In order to help address this problem, researchers have explored a variety of factors that underlie teacher turnover. Of these factors, school working conditions – such as quality of school leadership and staff cohesion – appear to matter most in whether a teacher decides to stay or leave a school...

read more

Survey Suggests School Districts Must Modernize and Improve Their Human Capital Practices

January 16, 2017

A Center for American Progress survey of national school districts’ human capital practices, released on December 22, reveals that most districts have not yet adapted their human capital systems to the modern labor market, despite the increasing importance of attracting talented teachers.

The CAP survey asked districts to describe how they recruit new talent, select whom to hire, induct new teachers, develop teachers’ skills, and measure and reward teachers’ success in the classroom. CAP’s report released compares the survey findings with examples of human capital best practices in other fields, and recommends that school districts adopt such practices used to attract talent, increase productivity, and improve outcomes within high-performing organizations.

“Every day, people who could become great teachers decide to enter other professions. The country’s most successful organizations know the value of human capital. If school districts want to hire excellent, diverse educators, they need to dedicate more resources to recruitment,” said Annette Konoske-Graf, Policy Analyst at CAP and co-author of the report...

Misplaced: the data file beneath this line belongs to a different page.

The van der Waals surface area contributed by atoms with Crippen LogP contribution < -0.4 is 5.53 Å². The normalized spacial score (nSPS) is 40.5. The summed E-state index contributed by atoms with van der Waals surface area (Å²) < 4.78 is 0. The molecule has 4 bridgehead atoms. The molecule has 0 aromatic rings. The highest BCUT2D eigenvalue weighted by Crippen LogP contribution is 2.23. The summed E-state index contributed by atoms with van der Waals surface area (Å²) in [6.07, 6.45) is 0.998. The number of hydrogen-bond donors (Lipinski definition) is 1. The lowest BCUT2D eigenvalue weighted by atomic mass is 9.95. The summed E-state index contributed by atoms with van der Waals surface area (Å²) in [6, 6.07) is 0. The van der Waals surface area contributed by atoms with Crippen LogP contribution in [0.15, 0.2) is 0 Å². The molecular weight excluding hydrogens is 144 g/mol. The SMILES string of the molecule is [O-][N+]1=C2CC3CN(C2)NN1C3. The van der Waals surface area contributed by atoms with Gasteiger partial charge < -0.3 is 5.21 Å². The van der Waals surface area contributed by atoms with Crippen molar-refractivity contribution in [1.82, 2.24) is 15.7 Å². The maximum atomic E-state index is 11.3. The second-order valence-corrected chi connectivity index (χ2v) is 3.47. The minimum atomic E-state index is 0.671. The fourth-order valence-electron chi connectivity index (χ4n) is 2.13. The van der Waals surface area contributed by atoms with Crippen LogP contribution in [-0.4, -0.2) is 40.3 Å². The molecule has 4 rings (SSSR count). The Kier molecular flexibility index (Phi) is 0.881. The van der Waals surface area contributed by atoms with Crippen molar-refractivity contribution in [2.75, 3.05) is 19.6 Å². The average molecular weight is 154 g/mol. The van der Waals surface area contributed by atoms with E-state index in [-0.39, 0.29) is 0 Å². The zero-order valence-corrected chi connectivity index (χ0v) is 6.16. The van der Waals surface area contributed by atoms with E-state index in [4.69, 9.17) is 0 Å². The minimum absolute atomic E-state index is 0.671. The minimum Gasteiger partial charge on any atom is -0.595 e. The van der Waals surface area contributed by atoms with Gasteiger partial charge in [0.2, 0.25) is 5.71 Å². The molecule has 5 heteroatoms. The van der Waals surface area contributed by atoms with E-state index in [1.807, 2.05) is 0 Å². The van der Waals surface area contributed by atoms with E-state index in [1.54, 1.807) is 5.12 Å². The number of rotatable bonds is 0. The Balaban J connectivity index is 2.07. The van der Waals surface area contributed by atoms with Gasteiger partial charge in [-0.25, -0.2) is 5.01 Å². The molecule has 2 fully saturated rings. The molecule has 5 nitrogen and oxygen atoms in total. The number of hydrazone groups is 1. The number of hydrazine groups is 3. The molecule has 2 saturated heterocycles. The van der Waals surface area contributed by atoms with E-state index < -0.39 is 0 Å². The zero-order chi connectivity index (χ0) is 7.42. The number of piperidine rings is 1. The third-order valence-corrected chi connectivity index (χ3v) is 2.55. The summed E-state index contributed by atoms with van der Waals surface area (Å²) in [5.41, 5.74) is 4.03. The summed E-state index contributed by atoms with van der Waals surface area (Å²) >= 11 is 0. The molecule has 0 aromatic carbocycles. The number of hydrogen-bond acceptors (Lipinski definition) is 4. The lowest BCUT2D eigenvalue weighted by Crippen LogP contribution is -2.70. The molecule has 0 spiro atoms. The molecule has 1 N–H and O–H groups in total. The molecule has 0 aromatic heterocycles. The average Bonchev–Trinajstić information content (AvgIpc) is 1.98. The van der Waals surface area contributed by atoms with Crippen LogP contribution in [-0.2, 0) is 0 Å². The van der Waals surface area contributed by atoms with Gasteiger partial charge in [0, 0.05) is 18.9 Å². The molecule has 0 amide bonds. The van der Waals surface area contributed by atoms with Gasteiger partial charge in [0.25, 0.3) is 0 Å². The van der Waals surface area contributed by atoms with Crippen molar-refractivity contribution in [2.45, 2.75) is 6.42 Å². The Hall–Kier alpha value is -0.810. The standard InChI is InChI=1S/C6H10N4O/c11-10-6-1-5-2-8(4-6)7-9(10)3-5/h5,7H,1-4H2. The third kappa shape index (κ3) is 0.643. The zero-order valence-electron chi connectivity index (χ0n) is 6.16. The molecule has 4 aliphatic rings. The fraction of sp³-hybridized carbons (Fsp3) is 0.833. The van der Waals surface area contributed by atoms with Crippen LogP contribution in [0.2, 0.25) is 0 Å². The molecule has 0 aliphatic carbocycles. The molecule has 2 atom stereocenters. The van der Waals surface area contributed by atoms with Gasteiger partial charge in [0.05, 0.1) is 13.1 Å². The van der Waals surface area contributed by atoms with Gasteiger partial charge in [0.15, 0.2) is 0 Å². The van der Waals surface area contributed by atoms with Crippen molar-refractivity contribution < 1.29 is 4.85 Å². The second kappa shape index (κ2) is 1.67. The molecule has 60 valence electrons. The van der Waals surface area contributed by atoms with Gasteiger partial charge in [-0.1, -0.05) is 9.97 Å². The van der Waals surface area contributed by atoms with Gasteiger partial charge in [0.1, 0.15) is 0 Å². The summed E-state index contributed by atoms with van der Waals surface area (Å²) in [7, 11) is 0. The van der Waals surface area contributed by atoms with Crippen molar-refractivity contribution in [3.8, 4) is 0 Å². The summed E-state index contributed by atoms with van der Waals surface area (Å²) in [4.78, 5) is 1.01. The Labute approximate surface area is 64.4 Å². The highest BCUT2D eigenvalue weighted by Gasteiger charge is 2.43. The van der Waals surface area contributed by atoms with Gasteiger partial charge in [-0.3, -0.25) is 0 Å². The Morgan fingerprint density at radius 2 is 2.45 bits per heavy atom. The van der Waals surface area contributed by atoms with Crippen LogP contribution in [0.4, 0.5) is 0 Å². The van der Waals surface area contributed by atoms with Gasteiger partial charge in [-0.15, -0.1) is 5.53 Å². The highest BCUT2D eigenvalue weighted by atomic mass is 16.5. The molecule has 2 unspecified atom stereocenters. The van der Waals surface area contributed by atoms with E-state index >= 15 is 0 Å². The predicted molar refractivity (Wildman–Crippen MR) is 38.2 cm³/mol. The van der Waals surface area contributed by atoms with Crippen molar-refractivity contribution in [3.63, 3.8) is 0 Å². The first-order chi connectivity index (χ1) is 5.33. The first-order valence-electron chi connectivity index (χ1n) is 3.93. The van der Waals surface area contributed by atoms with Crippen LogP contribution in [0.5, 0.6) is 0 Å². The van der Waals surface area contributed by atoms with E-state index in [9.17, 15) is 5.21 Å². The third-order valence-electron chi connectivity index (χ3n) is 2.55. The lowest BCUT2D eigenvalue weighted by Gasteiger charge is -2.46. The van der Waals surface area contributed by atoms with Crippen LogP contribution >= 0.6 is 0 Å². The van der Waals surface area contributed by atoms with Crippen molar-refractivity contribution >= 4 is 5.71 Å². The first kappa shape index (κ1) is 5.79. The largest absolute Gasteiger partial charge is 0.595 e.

read more

District Survey Underscores Struggles and Highlights Potential Solutions to Teacher Shortage Crisis

December 5, 2016

A new survey of California school districts reveals that the state’s teacher shortage has reached alarming levels, with 75% of surveyed districts indicating there are too few qualified teachers to fill their teaching vacancies. And most districts say the shortages are getting worse.

Districts say these shortages are driven by a declining supply of teachers, ongoing retirements, and high turnover. Although districts with higher populations of low-income and English learner students are getting hit the hardest, the crisis is affecting districts of all kinds. To address these shortages, many districts are hiring teachers with substandard credentials or leaving positions vacant. Most surveyed districts report they cannot find qualified math, science, and special education teachers, and more than one-third are experiencing shortages of elementary teachers – usually an area of surpluses...

read more

New Study Finds Many Teacher Prep Programs Maintain High Bar for Entry

November 21, 2016

A strong body of research, and the example of other nations, supports a relationship between student performance and the selectivity of admissions into teacher prep programs. Therefore, America’s institutions training teachers should set high standards to admit only the best candidates to become the teachers who will educate our nation’s future.

According to a new report by the National Council on Teacher Quality (NCTQ), 25 states set high admissions standards in 2015, but many that increased admissions requirements indirectly through the Council for Accreditation of Educator Preparation (CAEP) admissions policies backed away from that higher standard for entry when CAEP agreed to let programs delay verifying their students’ academic ability until graduation. As a result, the number of states requiring an average GPA of 3.0 or higher before being admitted to a teacher prep program fell from 25 to just the 11 states which established strong admissions policies in state law. The number requiring a test taken by general college applicants (such as the ACT or SAT) dropped from 19 to three...

read more

Bill to Expand Affordable Housing for Teachers Signed by Governor

October 10, 2016